Highlighting the digitalisation and automation steps necessary for incorporation into a liquid composite moulding process, the project will result in a physical demonstrator which will automatically adjust the manufacturing process parameters to ensure consistently high-quality parts. This will reduce the need for rework, scrap or repair, ultimately saving costs at the NCC. Because the project deals with preliminary manufacturing, it didn’t have the high volume manufacturing data necessary to make best use of AI. In order to meet the data requirement, the ability to detect and control defect formation will be based on the output of more than 15,000 virtual manufacturing simulations of a liquid composite resin infusion process. The simulations themselves are good but computationally heavy and so a machine learning algorithm has been used to process the data and classify the decisions made during the infusion process in order to minimise the formation of porosity and dry-spot defects.
In the physical manufacturing process, the flow of resin is monitored using intelligently positioned sensors, enabling a real-time understanding of the flow inside a closed mould. The machine learning model will be used to predict and mitigate the formation of defects by selectively opening and closing inlet and outlet valves to influence the flow of resin. Instead of tens of thousands of simulations, which can take up to 48 hours to complete, predictions as to the quality of the resin coverage can be made by the machine learning model within a fraction of a second. This pilot project will act as a proof-of-principle for the application of machine learning to control a composites manufacturing process, with the potential of being upscaled to complex composite part geometries for industries including aerospace, automotive and renewables.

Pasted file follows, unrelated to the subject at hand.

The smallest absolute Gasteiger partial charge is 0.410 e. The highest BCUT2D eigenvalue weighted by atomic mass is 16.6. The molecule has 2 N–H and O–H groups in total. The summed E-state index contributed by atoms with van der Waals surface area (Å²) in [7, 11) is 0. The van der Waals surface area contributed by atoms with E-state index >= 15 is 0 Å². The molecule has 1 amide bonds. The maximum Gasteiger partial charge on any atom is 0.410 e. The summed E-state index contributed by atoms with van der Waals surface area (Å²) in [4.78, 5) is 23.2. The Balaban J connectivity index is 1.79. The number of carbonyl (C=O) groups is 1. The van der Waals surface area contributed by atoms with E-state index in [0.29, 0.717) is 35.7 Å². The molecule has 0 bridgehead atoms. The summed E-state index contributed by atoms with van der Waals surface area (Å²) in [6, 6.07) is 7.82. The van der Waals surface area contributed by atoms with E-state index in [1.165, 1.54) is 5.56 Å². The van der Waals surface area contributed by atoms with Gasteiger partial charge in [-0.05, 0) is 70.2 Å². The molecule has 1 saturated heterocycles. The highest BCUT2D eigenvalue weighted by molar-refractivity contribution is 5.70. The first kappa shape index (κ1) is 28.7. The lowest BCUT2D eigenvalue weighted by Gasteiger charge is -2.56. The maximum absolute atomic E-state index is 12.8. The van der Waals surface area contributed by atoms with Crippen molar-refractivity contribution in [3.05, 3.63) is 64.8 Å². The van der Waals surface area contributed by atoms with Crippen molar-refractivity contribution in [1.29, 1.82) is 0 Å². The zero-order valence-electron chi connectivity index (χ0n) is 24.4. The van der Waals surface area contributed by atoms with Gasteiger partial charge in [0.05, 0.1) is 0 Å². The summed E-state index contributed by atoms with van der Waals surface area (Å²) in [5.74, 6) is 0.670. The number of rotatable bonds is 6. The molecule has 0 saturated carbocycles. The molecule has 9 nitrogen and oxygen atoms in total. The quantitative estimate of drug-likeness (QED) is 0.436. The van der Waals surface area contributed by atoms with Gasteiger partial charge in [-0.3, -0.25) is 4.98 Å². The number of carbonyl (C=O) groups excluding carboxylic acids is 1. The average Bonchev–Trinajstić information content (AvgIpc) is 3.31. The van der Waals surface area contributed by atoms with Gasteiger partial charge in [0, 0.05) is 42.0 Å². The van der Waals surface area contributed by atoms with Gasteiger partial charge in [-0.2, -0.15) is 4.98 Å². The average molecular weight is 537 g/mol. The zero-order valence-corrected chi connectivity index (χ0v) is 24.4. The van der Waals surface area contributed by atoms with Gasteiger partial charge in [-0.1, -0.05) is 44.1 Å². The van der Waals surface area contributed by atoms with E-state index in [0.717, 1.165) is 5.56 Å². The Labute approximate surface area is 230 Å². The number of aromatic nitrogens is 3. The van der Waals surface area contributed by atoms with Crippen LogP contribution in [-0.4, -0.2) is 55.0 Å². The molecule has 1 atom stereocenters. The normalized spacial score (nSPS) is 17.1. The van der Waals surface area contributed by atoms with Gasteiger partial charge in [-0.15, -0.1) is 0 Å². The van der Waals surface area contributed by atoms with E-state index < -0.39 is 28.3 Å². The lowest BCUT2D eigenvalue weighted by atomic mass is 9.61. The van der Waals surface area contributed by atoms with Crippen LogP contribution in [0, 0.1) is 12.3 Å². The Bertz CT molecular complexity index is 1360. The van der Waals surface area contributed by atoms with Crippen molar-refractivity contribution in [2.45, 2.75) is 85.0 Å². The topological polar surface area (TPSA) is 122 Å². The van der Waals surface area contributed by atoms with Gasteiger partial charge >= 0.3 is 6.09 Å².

Liberating engineers; driving innovation
AI-driven automation will enable the high-value manufacturing and design industry to reach a higher level of accuracy and productivity – a level that is currently beyond human ability. By liberating engineers from somewhat mundane repetitive activities, AI will free more time for innovative and creative tasks. In order to accelerate and facilitate the adoption of these technologies, CFMS is using its position as an independent, not-for-profit at the heart of the design and manufacturing community.
The collaborative and innovative nature of AI is intrinsic to CFMS, which fosters collaborative innovation within many industries, between enterprises of varying sizes, and within academia. CFMS is able to offer a range of skills, expertise and access to technologies that help enterprises go through the current journey of technological transformation in a seamless way; to first help them identify opportunities for AI-related topologies within their own businesses, and to do so with minimum impact and maximum benefit. With minimal capital investment, there’s no need to change existing set-ups> Now is the time to let clever algorithms harvest business data and unlock its value in order to accelerate learning, improve processes, and reap the benefits of AI. If you are interested in discovering how AI technologies can work for you, contact CFMS.